a rotatably mounted visual turret apparatus for viewing a scene; said visual turret apparatus including a main turret housing, an elevation-housing portion, and an azimuthhousing portion, a first of said housing portions rotatably mounted on said main turret housing and a second of said housing portions rotatably mounted on said first housing portion, said visual turret including second mirror means mounted in said second housing portion for deflecting light from the view to said first housing portion, and also including first mirror means mounted on said first housing portion for deflecting light from said second mirror means to said main housing;

motor means for positioning said turret apparatus;

monitor means positioned remotely from said turret apparatus;

means for producing, for viewing at said monitor means, an

image of the scene viewed by said turret apparatus including an image intensifier mounted on said main housing to receive light from said second mirror means;

manual control means at the location of said monitor means coupled to said motor means for manually controlling the orientation of said turret apparatus from said monitor means location;

a weapon turret apparatus for holding an aimable weapon;

and

means for selectively slaving said weapon turret apparatus to point in the same direction as said visual turret apparatus, and uncoupling said weapon turret apparatus from said visual turret apparatus.

2. A vision system comprising:

a rotatably mounted visual turret apparatus for viewing a scene;

motor means for positioning said turret apparatus;

monitor means positioned remotely from said turret apparatus;

means for producing, for viewing at said monitor means, an

image of the scene viewed by said turret apparatus;

manual control means at the location of said monitor means coupled to said motor means for manually controlling the orientation of said turret apparatus from said monitor means location;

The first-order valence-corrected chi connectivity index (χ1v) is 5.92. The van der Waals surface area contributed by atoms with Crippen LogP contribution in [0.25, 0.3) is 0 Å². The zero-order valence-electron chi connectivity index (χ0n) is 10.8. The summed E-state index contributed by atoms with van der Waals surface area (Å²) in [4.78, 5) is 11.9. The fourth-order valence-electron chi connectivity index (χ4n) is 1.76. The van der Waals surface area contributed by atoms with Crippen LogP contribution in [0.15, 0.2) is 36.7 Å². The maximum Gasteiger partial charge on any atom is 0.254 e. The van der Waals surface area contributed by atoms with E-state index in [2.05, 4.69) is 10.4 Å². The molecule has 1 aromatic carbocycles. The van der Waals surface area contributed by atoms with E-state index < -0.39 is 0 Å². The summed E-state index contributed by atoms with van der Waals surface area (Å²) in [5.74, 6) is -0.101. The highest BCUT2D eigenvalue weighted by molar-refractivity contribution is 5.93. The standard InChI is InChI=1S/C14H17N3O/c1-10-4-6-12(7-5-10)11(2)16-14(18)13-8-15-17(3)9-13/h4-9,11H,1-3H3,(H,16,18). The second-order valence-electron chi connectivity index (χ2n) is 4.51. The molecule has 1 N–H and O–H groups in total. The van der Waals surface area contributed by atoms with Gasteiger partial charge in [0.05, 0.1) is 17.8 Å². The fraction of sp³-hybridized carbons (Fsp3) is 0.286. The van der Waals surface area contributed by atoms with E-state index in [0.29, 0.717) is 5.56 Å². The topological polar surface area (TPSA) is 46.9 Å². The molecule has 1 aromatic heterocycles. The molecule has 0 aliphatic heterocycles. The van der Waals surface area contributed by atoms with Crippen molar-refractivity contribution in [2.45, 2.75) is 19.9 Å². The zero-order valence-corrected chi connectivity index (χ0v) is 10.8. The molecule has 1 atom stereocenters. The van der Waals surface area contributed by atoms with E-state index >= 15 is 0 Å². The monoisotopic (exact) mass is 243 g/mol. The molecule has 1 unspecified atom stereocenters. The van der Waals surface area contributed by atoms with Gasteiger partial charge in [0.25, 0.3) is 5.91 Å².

a weapon turret apparatus for holding an aimable weapon;

means for selectively slaving said weapon turret apparatus to point in the same direction as said visual turret apparatus, and uncoupling said weapon turret apparatus from said visual turret apparatus;

means for inertially stabilizing said visual turret including servo drive means for turning said weapon turret, and means responsive tothe position of said vision turret for driving said servo drive means, whereby to provide inertial stabilization for said weapon turret.

3. In a vehicle with a cockpit for holding a first operator who can fire a weapon and a second operator who can pilot the vehicle, the improvement comprising:

first and second vision turrets;

means for mounting said turrets on said vehicle to enable movement independent of each other to independently point in a variety of directions;

first and second monitor means for mounting in said cockpit, for viewing by said first and second operators, respectively;

means for displaying the views of said first and second turrets at said first and second monitor means, respectively;

first and second controls for moving said first and second turrets, respectively, said first and second controls located for operation by said first and second operators as they view said first and second monitor means, respectively;

a weapon turret mounted on said vehicle for holding an amiable weapon; and

means for slaving said weapon turret to said first turret, whereby to enable the first operator to aim the weapon with one vision turret while the second operator pilots the vehicle with another vision turret.

4. The improvement described in claim 3 wherein:

said first turret is inertially stabilized to maintain a substantially constant orientation with respect to the terrain regardless of vehicle-maneuvering, without position-adjusting by said first control; and

said second turret is position stabilized to maintain a substantially constant orientation with respect to the vehicle, whereby said first operator can maintain the weapon fixed on a target in spite of vehicle-maneuvering while the second operator can see in the direction the vehicle is headed.

5. The improvement described in claim 4 wherein:

said first control comprises pressure-sensitive means for commanding a direction and rate of change of said first vision turret position in accordance with forces manually applied thereto; and

said second control comprises a manually positionable member for commanding the position of said second vision turret in accordance with the position of said member.